Rachel Corrie in Palestine…and in San Francisco
Joel Beinin, August 2009
See our earlier report on the controversy about Simone Bitton’s film Rachel
More information about the Rachel controversy is at the website of Jewish Voice for Peace.
The question-and-answer session with Cindy Corrie is available online (first of five parts — follow the links at the right to view the remaining four).
The pre-film speech of Michael Harris is available online.
For more about the power of film vis-à-vis the question of Palestine, see Ursula Lindsey, “Shooting Film and Crying,” Middle East Report Online (March 2009).
The San Francisco Jewish Film Festival, the oldest such festival in the United States, was founded in rebellion against received wisdom. Since 1980, the festival has promoted independent Jewish films that contest the conventional Hollywood depiction of Jewish life, particularly its lachrymose over-concentration on Jewish victimhood, and regularly presented “alternatives to the often uncritical view of life and politics in Israel available in the established American Jewish community.” The festival’s audience, mostly Jewish, has reacted positively to this policy, even in 2005, when the organizers decided to show Palestinian filmmaker Hany Abu-Assad’s Paradise Now, the theme of which is suicide bombing.
Critical Israeli Jewish auteurs have also been welcome. In 2008, the Israeli director Shai Carmeli Pollak came to San Francisco to present his film, Bil‘in Habibti (Bil‘in, My Love), which records the non-violent struggle of Palestinians, supportive Israelis and internationals to stop construction of Israel’s separation barrier in a West Bank village. The festival has previously screened two films by Simone Bitton, a Moroccan-born, dual Israeli-French citizen. The first, Mahmoud Darwich: The Land as Language (1998), is an appreciative biopic about the late Palestinian poet laureate. The second, Wall (2005), is an unflattering examination of the separation barrier.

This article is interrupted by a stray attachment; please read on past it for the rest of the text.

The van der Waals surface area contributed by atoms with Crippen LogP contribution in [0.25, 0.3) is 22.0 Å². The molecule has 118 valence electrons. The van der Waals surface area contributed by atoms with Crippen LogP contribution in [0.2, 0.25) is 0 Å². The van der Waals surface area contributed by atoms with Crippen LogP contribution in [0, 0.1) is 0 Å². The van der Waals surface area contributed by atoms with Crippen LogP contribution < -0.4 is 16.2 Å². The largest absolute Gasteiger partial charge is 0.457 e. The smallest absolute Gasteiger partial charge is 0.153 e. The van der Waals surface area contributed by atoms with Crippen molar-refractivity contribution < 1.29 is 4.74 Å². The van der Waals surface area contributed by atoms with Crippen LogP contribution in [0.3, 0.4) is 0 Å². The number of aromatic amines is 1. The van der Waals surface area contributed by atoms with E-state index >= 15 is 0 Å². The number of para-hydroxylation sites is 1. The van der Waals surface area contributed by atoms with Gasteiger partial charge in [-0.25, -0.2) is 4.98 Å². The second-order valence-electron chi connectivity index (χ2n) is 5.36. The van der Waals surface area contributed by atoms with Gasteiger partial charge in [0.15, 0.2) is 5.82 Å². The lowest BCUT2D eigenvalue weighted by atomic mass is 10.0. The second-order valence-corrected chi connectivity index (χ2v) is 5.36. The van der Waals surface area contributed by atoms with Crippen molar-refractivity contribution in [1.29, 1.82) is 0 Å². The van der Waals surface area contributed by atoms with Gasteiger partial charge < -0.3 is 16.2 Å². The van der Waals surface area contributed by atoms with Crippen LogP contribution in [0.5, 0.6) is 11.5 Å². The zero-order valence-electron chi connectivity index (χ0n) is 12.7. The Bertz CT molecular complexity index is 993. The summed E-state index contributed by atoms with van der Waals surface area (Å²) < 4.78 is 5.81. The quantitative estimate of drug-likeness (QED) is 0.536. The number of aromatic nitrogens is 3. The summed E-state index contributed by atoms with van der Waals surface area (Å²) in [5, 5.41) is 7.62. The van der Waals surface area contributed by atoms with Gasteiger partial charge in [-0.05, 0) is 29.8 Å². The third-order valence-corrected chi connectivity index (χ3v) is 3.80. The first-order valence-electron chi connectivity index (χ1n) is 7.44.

Bitton’s current work, Rachel (Ciné-Sud Promotion, 2008), is not yet in distribution. It has appeared only at film festivals, in Berlin, Paris, New York, Sarajevo, Toronto and elsewhere. In the fall of 2009 it will play at the Haifa Film Festival in Israel. On July 25 and August 4, it was shown at the San Francisco Jewish Film Festival.
The festival’s board of directors surely knew that showing Rachel — which investigates the violent death of Rachel Corrie, a 23-year old American peace activist, at the hands of the Israeli army — would discomfit some Jewish viewers. But they were likely unprepared for the strident, even hysterical, objections of the official organizations of the Bay Area Jewish community. In light of the San Francisco Jewish Film Festival’s history, it is difficult to imagine that these organizations were exercised primarily by the content of the film. Indeed, they saved their strongest language for the “virulently anti-Israel, anti-Semitic” co-sponsors of the screening, Jewish Voice for Peace and the American Friends Service Committee (AFSC), and the decision of the festival organizers to invite Rachel’s mother, Cindy Corrie, whom they dubbed an “Israel basher,” to take part in a question-and-answer session after the lights went up.
But generic anger at “Israel bashing” is an unsatisfying explanation for the Jewish organizations’ ire, since Jewish Voice for Peace had previously co-sponsored films at the festival and Carmeli Pollak and other Jewish filmmakers had criticized Israel’s occupation policies in much sharper terms than anything anyone in the Corrie family has said on the record. Perhaps the problem was that the festival organizers brought non-Jews — AFSC and Cindy Corrie — under the community tent to witness something of which many members of the community are ashamed.